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J Clin Psychiatry. 2001;62 Suppl 14:5-9.

Bipolar spectrum disorder: improving its recognition and diagnosis.

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  • 1Department of Psychiatry and Behavioral Sciences, University of Texas Medical Branch, Galveston 77555-0188, USA.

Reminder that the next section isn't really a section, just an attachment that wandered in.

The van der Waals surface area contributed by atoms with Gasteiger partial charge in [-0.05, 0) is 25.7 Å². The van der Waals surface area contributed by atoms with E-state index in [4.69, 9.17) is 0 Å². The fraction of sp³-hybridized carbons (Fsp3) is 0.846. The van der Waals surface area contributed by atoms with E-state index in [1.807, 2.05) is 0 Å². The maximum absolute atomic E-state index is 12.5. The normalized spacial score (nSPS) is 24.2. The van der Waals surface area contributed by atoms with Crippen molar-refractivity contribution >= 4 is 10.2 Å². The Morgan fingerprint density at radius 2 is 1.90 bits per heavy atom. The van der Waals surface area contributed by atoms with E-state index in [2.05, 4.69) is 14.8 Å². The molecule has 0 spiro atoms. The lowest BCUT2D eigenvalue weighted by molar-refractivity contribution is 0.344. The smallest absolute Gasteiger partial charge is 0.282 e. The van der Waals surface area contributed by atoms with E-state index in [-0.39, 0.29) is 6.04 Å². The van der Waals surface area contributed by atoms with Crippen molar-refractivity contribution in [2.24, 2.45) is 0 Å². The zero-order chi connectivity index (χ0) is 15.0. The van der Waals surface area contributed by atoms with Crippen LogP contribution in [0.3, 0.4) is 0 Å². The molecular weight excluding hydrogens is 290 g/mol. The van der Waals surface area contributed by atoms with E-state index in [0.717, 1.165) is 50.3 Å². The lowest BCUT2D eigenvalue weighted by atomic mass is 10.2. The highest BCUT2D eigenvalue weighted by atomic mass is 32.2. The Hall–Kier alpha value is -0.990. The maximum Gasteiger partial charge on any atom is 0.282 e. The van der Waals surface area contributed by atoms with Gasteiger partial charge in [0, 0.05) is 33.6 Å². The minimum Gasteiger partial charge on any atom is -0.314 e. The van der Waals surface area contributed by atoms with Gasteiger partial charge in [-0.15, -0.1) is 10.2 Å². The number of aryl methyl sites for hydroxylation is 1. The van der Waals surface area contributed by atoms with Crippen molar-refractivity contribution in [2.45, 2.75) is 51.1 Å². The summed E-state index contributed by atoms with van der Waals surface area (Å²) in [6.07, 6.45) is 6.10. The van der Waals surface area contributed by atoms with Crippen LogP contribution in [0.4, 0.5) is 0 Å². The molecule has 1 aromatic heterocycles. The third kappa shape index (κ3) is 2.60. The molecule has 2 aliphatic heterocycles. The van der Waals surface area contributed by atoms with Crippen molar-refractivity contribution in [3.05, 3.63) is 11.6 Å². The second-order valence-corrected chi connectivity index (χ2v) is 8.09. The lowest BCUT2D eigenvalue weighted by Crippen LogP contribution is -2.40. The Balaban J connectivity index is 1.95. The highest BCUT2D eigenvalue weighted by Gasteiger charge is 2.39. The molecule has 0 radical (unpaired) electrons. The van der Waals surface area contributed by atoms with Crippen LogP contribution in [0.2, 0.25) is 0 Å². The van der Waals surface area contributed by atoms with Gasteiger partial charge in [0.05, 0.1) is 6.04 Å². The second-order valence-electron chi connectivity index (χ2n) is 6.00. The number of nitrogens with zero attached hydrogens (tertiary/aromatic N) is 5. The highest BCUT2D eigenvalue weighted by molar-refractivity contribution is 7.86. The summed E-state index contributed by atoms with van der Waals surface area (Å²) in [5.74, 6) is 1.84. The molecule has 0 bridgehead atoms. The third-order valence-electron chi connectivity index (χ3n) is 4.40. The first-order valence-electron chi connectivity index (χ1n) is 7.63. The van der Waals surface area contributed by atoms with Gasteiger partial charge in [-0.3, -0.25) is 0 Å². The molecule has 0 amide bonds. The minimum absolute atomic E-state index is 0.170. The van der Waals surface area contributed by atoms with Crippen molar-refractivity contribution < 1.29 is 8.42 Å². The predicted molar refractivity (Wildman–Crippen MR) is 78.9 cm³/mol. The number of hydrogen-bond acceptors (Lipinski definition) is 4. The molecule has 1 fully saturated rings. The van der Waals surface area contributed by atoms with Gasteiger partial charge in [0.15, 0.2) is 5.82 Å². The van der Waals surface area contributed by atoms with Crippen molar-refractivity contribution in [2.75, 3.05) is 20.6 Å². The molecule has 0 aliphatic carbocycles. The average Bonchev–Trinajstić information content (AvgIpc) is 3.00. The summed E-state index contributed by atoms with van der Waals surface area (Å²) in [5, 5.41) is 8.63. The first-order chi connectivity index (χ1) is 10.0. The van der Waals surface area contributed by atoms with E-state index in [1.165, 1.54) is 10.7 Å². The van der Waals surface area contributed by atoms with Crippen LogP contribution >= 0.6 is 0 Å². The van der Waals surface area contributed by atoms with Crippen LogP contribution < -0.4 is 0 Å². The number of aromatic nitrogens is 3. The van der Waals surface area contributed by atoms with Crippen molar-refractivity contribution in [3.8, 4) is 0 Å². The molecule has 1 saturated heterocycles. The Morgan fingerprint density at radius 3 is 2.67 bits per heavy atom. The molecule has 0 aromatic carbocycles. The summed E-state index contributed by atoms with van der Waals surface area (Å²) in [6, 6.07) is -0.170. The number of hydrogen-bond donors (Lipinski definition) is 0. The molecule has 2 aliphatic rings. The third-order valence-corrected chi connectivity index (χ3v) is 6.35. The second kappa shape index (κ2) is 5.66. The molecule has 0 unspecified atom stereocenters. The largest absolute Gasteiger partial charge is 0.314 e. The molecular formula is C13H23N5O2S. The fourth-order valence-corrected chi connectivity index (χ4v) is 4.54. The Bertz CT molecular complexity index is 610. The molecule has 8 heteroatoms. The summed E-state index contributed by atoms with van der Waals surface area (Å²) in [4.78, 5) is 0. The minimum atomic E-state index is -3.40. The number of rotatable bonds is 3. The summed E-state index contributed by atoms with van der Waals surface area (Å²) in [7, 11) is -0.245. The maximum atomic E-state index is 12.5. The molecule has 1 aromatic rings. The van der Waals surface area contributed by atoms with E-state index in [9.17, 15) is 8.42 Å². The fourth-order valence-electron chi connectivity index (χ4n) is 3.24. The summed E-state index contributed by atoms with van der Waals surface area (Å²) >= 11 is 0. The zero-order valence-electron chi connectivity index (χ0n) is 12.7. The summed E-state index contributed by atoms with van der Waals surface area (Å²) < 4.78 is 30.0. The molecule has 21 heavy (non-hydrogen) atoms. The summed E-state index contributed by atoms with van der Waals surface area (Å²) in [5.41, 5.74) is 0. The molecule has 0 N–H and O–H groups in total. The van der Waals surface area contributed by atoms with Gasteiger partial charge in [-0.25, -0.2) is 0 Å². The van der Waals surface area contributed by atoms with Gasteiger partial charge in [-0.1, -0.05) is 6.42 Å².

The lifetime prevalence of bipolar I disorder is approximately 1%. However, the prevalence of bipolar spectrum disorder is substantially higher. Bipolar spectrum disorder is a longitudinal diagnosis characterized by abnormal mood swings comprising some of the following cross-sectional clinical states: mania, hypomania, mixed states, hyperthymic temperament, major depressive episode, and depressive mixed state. Most bipolar spectrum patients present for treatment during a depressive episode, and therefore clinicians often miss the diagnosis of bipolar spectrum disorder. Several studies have documented that patients often wait as long as 10 years for the correct diagnosis of bipolar spectrum disorder. One way to increase recognition of bipolar spectrum disorder is to screen for it. A recently introduced screening instrument for bipolar spectrum disorder, the Mood Disorder Questionnaire, is described.

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